Properly Assessing the Reverse Mortgage Option: Know the Costs, Benefits, and Alternatives for This Retirement Funding Tool

By Lynch, Nicholas C.; Pryor, Charles R. | Journal of Accountancy, July 2012 | Go to article overview
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Properly Assessing the Reverse Mortgage Option: Know the Costs, Benefits, and Alternatives for This Retirement Funding Tool


Lynch, Nicholas C., Pryor, Charles R., Journal of Accountancy


EXECUTIVE SUMMARY

* Although they have been criticized for high associated fees, reverse mortgages can provide cash for qualifying homeowners (62 or older) to meet immediate needs, in a lump sum, as fixed monthly payments for the lives of the owners, or as a line of credit.

* The leading product, the Home Equity Conversion Mortgage (HECM), is insured by the federal government and limits the payback amount to the value of the home at the time the loan is due.

* A newer version of HECMs, the HECM Saver loan, features lower upfront costs, including a lower initial mortgage insurance premium.

* Alternatives to reverse mort gages should be explored by clients with their financial advisers, including a home equity loan, second mortgage, and selling the residence. The latter option might include a leaseback arrangement.

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The recent recession left no age group untouched, but baby boomers were hit especially hard. High unemployment and an uncertain stock market have caused older Americans to realize that their retirement funds might not support their desired lifestyle. Many seniors are facing foreclosure, while others are unable to meet their basic needs, such as paying medical, energy, and other daily living expenses. A reverse mortgage can enable homeowners who are at least 62 years old and have sufficient equity in their homes to receive enough cash to live more comfortably throughout retirement.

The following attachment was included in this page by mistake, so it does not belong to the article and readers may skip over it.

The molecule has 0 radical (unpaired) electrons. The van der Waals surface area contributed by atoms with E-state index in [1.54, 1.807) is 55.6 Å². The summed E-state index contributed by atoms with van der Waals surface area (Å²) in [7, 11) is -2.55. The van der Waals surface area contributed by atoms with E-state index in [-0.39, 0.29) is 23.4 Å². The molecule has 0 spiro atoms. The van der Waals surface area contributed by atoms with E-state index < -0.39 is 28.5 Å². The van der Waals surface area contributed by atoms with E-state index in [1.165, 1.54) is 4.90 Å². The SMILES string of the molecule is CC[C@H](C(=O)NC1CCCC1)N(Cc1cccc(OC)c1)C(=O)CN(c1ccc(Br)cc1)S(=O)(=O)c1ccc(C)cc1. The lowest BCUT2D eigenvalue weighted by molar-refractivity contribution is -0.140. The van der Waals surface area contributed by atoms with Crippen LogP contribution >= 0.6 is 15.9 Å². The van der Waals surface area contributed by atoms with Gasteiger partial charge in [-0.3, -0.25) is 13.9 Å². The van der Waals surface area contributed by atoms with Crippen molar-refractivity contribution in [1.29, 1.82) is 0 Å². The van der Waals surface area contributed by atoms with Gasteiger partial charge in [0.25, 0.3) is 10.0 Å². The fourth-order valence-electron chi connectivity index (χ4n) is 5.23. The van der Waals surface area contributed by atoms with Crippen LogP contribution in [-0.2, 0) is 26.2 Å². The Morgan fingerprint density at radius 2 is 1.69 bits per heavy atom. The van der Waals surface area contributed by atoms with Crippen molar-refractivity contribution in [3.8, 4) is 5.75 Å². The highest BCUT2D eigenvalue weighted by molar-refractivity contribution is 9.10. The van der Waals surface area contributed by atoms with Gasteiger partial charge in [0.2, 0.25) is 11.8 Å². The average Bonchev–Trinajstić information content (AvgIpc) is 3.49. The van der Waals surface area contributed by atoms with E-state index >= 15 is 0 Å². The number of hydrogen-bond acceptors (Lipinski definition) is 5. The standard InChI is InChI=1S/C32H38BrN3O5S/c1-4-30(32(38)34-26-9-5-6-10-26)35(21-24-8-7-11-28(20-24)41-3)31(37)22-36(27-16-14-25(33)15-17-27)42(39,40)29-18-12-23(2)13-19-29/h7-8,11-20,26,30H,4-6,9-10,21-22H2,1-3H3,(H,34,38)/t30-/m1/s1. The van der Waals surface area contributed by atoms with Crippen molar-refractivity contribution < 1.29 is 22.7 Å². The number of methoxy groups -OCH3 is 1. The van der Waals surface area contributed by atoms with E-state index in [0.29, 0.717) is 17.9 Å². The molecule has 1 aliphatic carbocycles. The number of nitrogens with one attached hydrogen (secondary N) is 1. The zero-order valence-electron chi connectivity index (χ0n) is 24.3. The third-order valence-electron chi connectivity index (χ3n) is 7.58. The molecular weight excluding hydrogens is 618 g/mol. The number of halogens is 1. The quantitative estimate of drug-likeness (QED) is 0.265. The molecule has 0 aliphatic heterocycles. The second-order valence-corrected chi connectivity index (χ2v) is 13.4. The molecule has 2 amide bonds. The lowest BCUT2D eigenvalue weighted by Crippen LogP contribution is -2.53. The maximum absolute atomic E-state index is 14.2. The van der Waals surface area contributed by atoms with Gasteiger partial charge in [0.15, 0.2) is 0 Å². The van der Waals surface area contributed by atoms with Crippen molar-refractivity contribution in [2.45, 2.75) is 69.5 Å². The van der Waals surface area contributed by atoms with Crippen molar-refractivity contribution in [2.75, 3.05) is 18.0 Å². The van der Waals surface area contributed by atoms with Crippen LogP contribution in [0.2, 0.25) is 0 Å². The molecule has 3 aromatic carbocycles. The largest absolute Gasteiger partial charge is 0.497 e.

A reverse mortgage is a loan against home equity that requires no repayment until the home is sold or the last surviving borrower dies or no longer occupies it as a principal residence. At that point, the home may have to be sold to repay the loan. The loan amount is designed to be no more than the home's value. But if sale proceeds are insufficient to repay the mortgage, the borrower's estate is not liable for the difference.

Reverse mortgages have been criticized for having high fees, as well as for forcing borrowers to remain in the home for an extended period and preventing borrowers' heirs from obtaining a valuable estate asset, the home. For these reasons, reverse mortgages have been looked upon by many CPAs and financial advisers as a last resort. However, recent changes to reverse mortgage instruments are making them more attractive for qualifying individuals.

This article takes an in-depth look at reverse mortgages, highlighting recent changes and discussing the advantages, disadvantages, and alternatives. The article focuses on reverse mortgage instruments insured by the U.S. Department of Housing and Urban Development (HUD), through the Federal Housing Administration (FHA) and its Home Equity Conversion Mortgage (HECM) program. HECMs are the lowest-cost reverse mortgage products on the market and make up about 90% of current reverse mortgages. All CPA financial advisers should be aware of the options and be ready to discuss whether these instruments are viable choices to help qualifying clients remain in their homes while obtaining necessary cash.

[ILLUSTRATION OMITTED]

MUST BE A FIRST MORTGAGE

An HECM must be a first mortgage. However, reverse mortgage proceeds may be used to pay off an existing mortgage on the primary residence. The loan can be taken in a variety of payment options: a lump sum, fixed monthly payments for life or a fixed term, a line of credit, or some combination. Borrowers never have to make principal or interest payments during their lifetime. The loan can be repaid at any time, but as long as the homeowner does not move or vacate the primary residence for longer than 12 months (for any reason, including going into a nursing home), allow the property to deteriorate, or default on property taxes or hazard insurance, the loan does not have to be repaid until all of the homeowners are deceased. At that time, the principal and accrued interest is paid back by the homeowner's estate.

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